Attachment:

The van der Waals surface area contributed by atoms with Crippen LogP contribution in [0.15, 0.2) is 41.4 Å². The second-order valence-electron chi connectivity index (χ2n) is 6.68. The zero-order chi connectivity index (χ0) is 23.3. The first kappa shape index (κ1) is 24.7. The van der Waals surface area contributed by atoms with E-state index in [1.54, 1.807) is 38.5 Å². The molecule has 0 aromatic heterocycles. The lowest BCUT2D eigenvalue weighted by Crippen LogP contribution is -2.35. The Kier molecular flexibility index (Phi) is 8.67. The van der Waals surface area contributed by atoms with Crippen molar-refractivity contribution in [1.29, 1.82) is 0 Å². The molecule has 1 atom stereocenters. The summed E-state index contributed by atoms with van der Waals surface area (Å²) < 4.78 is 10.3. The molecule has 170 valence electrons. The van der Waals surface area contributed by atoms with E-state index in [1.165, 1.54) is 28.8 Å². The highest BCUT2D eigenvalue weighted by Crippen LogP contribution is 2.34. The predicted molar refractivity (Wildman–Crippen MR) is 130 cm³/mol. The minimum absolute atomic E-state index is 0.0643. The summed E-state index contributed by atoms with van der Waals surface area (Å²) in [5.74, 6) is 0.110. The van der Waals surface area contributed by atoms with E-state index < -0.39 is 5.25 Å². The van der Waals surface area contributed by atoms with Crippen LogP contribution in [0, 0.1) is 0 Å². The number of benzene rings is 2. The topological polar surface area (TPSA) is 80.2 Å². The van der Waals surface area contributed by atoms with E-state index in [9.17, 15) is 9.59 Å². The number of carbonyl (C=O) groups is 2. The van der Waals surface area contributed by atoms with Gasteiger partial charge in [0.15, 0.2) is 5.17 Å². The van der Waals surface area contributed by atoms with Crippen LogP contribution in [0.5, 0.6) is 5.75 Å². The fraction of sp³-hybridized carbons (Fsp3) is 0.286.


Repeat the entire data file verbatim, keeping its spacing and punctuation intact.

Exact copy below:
The van der Waals surface area contributed by atoms with Crippen LogP contribution in [0.15, 0.2) is 41.4 Å². The second-order valence-electron chi connectivity index (χ2n) is 6.68. The zero-order chi connectivity index (χ0) is 23.3. The first kappa shape index (κ1) is 24.7. The van der Waals surface area contributed by atoms with E-state index in [1.54, 1.807) is 38.5 Å². The molecule has 0 aromatic heterocycles. The lowest BCUT2D eigenvalue weighted by Crippen LogP contribution is -2.35. The Kier molecular flexibility index (Phi) is 8.67. The van der Waals surface area contributed by atoms with Crippen molar-refractivity contribution in [1.29, 1.82) is 0 Å². The molecule has 1 atom stereocenters. The summed E-state index contributed by atoms with van der Waals surface area (Å²) < 4.78 is 10.3. The molecule has 170 valence electrons. The van der Waals surface area contributed by atoms with E-state index in [1.165, 1.54) is 28.8 Å². The highest BCUT2D eigenvalue weighted by Crippen LogP contribution is 2.34. The predicted molar refractivity (Wildman–Crippen MR) is 130 cm³/mol. The minimum absolute atomic E-state index is 0.0643. The summed E-state index contributed by atoms with van der Waals surface area (Å²) in [5.74, 6) is 0.110. The van der Waals surface area contributed by atoms with E-state index < -0.39 is 5.25 Å². The van der Waals surface area contributed by atoms with Crippen LogP contribution in [0, 0.1) is 0 Å². The number of benzene rings is 2. The topological polar surface area (TPSA) is 80.2 Å². The van der Waals surface area contributed by atoms with E-state index in [9.17, 15) is 9.59 Å². The number of carbonyl (C=O) groups is 2. The van der Waals surface area contributed by atoms with Gasteiger partial charge in [0.15, 0.2) is 5.17 Å². The van der Waals surface area contributed by atoms with Crippen LogP contribution in [0.5, 0.6) is 5.75 Å². The fraction of sp³-hybridized carbons (Fsp3) is 0.286.